Stedman ProScreen 101 Pop Filter

Just when you think you've seen it all, along comes something new. This time, the item in question is the Stedman Proscreen 101 ($59).
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Just when you think you've seen it all, along comes something new. This time, the item in question is the Stedman Proscreen 101 ($59). After recording literally thousands of vocal sessions with the ubiquitous black nylon-covered pop screens, I was not anticipating much improvement as I prepared to use Stedman's new entry to the arena.

The differences between standard nylon pop filters and the Proscreen 101 are immediately apparent upon opening the box. Instead of the usual nylon-mesh approach, the Proscreen uses a 4.6-inch, wafer-like metal screen.

A closer look at the front of the metal screen reveals a downward slant to the wire threads. The steep angle diverts potentially destructive wind downward and away from the microphone's diaphragm. The openings of the mesh are large enough to allow nonproblematic vocal performances to pass through unobstructed.

It is important to note that the side of the pop screen with the Stedman logo must face the vocalist; otherwise, the unwanted, ballistic wind will be directed up into the microphone. To be effective, the Proscreen should not be placed closer than two inches to the microphone, which allows enough room for large bursts of air to pass safely under the mic diaphragm.

I used the Proscreen on a number of vocal takes, using both Neumann U87 and AKG 414 microphones. I clamped the Proscreen 101 right onto the mic stand using the supplied 13-inch gooseneck (the Proscreen Model 100 ($49) has a standard 5/8-inch mic clip for mounting on a separate mic stand instead of a gooseneck). I also set up a standard two-ply 6-inch pop filter for comparison. Tracks were recorded with no pop screen as well.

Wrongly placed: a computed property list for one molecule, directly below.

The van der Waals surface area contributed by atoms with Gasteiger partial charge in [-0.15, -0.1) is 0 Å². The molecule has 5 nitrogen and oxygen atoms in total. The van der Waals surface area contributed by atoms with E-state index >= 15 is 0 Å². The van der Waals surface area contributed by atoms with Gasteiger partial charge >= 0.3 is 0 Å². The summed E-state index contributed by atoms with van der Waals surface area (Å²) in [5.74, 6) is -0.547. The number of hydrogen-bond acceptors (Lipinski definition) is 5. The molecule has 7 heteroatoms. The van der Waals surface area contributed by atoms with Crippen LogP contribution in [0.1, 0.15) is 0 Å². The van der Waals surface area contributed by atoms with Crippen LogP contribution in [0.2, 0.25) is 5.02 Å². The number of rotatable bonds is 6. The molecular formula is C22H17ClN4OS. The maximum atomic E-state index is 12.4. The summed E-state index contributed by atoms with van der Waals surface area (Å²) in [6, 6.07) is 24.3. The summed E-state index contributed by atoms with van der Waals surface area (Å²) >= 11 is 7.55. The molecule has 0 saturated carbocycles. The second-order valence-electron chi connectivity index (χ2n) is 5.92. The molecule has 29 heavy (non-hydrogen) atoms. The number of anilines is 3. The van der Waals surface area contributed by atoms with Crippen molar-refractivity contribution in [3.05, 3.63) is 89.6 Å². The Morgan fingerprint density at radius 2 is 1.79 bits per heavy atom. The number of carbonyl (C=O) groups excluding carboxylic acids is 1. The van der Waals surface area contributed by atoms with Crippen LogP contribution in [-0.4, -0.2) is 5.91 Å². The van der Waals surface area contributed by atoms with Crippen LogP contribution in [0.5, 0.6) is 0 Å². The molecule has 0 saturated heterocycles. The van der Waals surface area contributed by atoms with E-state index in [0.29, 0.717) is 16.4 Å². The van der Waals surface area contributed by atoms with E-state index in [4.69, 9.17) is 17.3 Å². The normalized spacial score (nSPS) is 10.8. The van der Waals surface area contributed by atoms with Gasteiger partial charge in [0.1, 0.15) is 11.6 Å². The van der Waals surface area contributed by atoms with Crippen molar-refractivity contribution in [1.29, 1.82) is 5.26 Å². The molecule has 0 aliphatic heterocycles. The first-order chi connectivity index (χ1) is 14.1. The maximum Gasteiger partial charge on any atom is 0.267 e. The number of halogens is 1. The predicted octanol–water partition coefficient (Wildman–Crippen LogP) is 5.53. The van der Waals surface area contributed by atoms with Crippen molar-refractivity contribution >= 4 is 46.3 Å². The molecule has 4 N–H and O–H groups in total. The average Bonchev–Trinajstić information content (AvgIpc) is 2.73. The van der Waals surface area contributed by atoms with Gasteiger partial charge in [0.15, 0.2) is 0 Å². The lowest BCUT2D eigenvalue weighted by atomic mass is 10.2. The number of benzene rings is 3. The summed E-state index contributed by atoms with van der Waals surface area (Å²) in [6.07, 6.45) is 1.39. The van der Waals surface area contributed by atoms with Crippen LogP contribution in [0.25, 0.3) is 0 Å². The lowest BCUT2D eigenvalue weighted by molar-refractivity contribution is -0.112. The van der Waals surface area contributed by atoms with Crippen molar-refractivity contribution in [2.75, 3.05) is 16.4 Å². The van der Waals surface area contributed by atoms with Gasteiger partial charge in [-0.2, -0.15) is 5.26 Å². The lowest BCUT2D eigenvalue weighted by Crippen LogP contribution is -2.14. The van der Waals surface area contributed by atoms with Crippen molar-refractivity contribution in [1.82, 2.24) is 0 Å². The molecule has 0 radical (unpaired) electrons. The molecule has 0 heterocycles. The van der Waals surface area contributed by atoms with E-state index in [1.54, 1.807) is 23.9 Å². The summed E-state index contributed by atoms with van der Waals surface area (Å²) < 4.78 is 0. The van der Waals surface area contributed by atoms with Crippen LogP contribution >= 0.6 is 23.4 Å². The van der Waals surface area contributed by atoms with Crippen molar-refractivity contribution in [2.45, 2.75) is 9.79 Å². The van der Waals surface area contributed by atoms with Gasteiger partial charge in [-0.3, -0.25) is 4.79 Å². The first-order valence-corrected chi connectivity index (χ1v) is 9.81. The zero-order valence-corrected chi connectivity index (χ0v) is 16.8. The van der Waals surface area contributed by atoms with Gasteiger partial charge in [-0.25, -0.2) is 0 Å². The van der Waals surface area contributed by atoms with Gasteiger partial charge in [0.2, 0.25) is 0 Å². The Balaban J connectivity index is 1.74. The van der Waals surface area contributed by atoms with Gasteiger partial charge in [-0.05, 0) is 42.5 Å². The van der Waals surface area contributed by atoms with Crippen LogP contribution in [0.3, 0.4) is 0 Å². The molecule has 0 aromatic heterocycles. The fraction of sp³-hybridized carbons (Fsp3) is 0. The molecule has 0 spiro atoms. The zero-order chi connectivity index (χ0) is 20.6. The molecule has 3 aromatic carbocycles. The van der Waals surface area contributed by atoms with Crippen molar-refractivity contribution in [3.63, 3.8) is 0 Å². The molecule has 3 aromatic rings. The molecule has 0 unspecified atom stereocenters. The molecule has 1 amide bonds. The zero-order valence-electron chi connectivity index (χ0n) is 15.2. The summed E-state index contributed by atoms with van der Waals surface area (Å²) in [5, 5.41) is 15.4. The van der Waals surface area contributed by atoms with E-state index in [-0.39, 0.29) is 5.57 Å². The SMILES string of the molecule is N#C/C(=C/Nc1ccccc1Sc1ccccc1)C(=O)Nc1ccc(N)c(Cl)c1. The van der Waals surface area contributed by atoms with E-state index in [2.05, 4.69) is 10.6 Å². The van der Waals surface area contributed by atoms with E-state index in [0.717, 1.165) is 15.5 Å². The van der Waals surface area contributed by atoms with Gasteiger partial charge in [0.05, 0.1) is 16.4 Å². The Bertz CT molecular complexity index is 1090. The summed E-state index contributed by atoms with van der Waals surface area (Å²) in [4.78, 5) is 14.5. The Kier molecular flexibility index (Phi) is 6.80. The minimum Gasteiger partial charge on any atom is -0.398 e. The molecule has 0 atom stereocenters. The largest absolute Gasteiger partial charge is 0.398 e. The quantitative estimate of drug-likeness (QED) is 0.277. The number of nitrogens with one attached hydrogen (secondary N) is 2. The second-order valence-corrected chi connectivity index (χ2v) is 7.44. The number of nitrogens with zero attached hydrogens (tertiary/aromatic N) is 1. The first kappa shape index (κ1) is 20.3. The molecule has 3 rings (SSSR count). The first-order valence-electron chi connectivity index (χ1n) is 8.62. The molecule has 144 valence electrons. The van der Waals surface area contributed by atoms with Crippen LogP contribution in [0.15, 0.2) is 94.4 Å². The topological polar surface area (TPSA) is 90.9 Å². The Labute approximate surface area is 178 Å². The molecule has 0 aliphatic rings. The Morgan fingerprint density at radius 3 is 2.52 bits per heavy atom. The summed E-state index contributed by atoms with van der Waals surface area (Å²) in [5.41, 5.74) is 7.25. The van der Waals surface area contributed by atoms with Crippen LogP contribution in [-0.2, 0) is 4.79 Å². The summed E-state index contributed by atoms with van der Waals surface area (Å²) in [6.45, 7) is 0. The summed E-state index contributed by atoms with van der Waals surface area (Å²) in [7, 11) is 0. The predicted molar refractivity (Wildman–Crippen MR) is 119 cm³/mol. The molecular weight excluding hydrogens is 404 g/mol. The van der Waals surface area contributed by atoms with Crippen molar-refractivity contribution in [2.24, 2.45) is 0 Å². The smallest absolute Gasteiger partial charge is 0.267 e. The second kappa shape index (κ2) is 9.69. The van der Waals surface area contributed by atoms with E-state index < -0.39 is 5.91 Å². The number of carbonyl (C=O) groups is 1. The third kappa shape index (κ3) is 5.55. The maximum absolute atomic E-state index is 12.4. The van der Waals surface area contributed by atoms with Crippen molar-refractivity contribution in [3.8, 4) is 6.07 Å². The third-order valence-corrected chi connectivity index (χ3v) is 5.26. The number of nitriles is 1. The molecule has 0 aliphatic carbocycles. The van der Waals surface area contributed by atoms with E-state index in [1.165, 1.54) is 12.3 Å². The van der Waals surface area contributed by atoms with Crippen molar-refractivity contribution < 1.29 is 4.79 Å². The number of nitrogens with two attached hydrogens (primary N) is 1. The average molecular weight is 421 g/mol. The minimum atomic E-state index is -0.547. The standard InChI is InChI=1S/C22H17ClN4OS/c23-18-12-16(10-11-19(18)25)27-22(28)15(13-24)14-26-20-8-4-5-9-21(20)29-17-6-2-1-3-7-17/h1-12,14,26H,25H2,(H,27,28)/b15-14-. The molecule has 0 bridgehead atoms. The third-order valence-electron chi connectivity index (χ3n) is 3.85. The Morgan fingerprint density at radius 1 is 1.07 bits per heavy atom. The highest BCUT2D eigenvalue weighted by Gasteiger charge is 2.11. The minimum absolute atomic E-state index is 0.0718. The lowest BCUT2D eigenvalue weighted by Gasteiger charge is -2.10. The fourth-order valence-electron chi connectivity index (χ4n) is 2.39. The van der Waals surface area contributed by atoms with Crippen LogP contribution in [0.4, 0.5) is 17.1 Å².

The tracks cut with no pop filter sounded best, but were predictably saddled with occasional take-ruining pops or smears of wind. There was a subtle, yet discernable veiling of the sound on the tracks cut with the standard pop filter. There was a noticeable improvement in clarity on the tracks cut with the Proscreen. It seemed to allow more of the desirable vocal to pass directly to the microphone unencumbered.

Sure, I'd prefer not having to use a pop filter at all, but for most vocal sessions, that just isn't realistic. The Stedman Proscreen comes the closest to the "best of both worlds" that I have heard: no pops and no veiling. Any improvement at the recording stage is worth its weight in gold down the line. It is good to see a successful new slant on the often taken-for-granted pop screen.

And how's this for cool: Between sessions, dip the Proscreen in mild detergent and water, let dry and it's good as new. No more complaints about the previous singer's garlic, smoke, beer etc. Now all you have to worry about is pitch, timing, cadence, emotion, enunciation ·

Contact: Stedman at 800-629-5960; 616-629-5930; www.stedmancorp.com.